No one knows what causes a child to develop a DIPG tumor. Some cancers are caused by particular genes that a person inherited from his parents, but there is no evidence that links DIPG to any specific inherited genes. Other cancers are caused by environmental factors (such as smoking or exposure to chemicals or radiation), but there is no evidence that links DIPG to any environmental factor.
Recent research has suggested that DIPG tumor formation may be linked to brain development. These studies suggest that the disease process may be influenced by particular cells that are present in the highest concentrations while the brain is developing. The theory that DIPG is linked to brain development is also supported by the fact that DIPG most often occurs during middle childhood (ages 5-10), a period in which the brain develops significantly. It would also explain why adults do not get DIPG tumors.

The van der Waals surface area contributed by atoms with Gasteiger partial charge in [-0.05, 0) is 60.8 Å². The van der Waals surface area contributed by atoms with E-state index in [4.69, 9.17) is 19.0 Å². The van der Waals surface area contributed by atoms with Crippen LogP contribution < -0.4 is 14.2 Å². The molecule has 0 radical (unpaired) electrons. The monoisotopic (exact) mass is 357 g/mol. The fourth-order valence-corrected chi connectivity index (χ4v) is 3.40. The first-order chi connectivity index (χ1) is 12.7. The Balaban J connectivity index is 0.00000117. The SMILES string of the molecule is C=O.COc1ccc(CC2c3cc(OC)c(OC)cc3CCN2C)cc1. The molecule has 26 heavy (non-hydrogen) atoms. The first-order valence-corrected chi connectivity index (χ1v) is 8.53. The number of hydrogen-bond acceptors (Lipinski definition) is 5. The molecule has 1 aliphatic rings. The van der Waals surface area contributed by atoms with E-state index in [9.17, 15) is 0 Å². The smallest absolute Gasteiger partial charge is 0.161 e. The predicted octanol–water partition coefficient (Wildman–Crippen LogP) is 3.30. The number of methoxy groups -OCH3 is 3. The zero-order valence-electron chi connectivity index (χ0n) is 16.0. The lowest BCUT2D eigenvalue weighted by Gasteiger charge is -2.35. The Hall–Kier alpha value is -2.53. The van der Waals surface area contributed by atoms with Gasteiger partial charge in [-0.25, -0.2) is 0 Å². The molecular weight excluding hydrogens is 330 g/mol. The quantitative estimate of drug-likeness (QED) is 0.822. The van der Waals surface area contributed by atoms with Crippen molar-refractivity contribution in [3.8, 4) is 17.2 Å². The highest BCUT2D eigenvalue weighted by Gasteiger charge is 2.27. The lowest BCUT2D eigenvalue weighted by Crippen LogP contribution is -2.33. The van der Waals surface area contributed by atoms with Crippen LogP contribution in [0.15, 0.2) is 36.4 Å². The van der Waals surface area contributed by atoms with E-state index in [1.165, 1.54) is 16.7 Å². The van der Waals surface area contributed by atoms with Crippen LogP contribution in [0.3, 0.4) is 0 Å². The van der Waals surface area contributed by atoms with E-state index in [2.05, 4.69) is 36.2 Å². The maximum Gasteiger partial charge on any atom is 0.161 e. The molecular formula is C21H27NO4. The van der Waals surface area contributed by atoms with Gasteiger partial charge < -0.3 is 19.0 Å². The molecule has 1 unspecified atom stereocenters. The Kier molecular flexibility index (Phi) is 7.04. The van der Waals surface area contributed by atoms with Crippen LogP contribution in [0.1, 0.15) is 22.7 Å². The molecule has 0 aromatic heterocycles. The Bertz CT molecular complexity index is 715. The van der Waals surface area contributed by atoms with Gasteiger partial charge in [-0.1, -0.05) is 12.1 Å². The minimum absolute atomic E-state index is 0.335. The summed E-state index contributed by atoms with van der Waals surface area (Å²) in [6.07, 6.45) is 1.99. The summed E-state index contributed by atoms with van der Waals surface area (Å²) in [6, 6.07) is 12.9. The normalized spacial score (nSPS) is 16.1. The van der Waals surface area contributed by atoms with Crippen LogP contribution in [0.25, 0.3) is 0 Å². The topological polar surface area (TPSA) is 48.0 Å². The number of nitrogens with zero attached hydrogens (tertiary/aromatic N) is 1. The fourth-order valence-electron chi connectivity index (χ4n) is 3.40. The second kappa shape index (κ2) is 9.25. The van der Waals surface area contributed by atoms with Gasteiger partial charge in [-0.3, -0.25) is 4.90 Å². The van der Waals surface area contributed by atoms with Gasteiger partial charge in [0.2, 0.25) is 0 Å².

Recent research has also identified genetic and epigenetic mutations that are present in DIPG tumors. But more research is needed to determine which of these mutations cause the DIPG tumor to form, and how they do that. And more research is needed to determine what causes the mutations to occur in the first place.